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Browsing social media, with our selective presentations of the ‘best’ of ourselves, can also affect our relationships with those around us. Dr. Bono explains how this incomplete picture can have a negative impact on some people. “Social media—especially Facebook and Instagram—is exposing us to information that is ultimately exaggerating how much better off others are in comparison to our own lives, because we are gaining access only to a narrow segment of other people’s lives, without the whole picture that in all likelihood has some blemishes and challenges and difficulties that others are inevitably going through as well,” he said.

“Social media leads us to draw inferences about other’s lives when we don’t have the complete story of how they are actually doing. This would explain the correlations I have found with my research. If people feel they aren’t measuring up to what others’ lives look like, or that they have not been included in others’ adventures (Fear of Missing Out is a real thing!), it can lead to various forms of distress.”

“Feelings of inadequacy can prevent people from engaging meaningfully with others in the real world out of fear that don’t or can’t measure up.”

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“What’s worse is that social media is replacing authentic in-person connection. The single strongest predictor of our happiness is the strength of our connections to other people. But we’re referring to the three-dimensional people in this case. The number of Facebook friends or Instagram followers we have does not count, despite our obsessions with crafting our own digital personas and becoming wrapped up in others’.”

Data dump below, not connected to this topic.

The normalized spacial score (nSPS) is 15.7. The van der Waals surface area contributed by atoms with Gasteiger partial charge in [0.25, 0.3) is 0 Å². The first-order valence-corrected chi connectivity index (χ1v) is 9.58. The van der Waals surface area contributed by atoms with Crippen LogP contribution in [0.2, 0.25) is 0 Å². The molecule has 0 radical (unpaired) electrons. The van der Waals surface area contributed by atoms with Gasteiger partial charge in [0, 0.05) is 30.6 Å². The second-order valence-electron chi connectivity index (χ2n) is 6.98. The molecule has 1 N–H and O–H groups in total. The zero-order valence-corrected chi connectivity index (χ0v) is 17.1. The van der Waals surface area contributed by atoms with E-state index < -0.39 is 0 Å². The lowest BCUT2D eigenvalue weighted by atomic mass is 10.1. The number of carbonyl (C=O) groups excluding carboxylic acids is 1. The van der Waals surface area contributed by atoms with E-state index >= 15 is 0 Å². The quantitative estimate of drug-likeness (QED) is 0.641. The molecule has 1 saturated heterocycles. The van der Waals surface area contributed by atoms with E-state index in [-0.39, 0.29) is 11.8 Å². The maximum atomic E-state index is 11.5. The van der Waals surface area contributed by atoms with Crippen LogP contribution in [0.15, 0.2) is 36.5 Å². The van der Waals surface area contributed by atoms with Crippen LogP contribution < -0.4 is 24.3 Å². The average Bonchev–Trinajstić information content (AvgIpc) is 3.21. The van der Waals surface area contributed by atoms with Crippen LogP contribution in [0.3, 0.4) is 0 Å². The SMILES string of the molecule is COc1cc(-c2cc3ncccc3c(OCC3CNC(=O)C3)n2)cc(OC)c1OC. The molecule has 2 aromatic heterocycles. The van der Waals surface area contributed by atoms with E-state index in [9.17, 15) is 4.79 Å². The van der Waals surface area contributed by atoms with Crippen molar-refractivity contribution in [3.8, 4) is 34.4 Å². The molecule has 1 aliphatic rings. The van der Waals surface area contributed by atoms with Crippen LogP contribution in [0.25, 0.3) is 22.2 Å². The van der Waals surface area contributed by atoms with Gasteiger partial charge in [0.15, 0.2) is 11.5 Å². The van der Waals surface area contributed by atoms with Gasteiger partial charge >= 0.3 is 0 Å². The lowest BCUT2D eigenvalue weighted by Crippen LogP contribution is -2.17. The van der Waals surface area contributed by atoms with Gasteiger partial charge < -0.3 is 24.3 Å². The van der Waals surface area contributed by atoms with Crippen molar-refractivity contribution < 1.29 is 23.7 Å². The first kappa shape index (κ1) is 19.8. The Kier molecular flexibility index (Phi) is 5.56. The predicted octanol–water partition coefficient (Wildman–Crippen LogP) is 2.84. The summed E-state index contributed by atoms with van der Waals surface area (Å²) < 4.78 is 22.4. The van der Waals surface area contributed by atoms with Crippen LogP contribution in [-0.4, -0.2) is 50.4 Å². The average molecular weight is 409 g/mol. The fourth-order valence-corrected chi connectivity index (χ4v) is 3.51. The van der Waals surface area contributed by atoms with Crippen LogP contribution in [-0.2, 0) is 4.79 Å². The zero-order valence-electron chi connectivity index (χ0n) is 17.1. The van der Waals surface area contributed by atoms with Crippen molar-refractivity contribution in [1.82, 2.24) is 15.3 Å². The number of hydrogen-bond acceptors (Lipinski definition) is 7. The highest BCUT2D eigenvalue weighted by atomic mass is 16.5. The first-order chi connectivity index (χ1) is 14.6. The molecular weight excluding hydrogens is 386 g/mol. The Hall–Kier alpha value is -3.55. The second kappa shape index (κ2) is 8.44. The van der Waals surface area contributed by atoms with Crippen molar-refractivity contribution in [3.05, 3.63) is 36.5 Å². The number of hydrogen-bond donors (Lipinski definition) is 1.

“In recent years the amount of time we have dedicated to screen time has corresponded with a similar decrease in the quantity and quality of our in-person connections. Even if we are physically with another person, we often are so wrapped up in documenting the experience for our followers to see, or checking our phones to see what others are up to, that we neglect the opportunities to develop authentic connections with the people we are actually with.”

Dr. Bono advises that from time-to-time, when tempted to scroll through social media, to scroll through your list of contacts instead. “Find someone to call or FaceTime. The happiness you derive from an authentic connection with another person will be far greater than a random post or like on social media.”

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It can all sound a little scary when we frame our use of social media in such a cautionary way. Dr. Bono is keen to stress that social media is not inherently bad however, there are many positives too! “It can be used for a lot of wonderful things that can lead to information sharing, entertainment, and even authentic social connection,” he continued.

“But we have to be wise consumers of this media and aware of the potential risks. If you find that your social media use is leading you down a path toward social comparison and envy, I’m not suggesting that you get rid of it altogether. But you may want to modify how you are using it. Then you’ll get more of the benefits with fewer of the drawbacks.”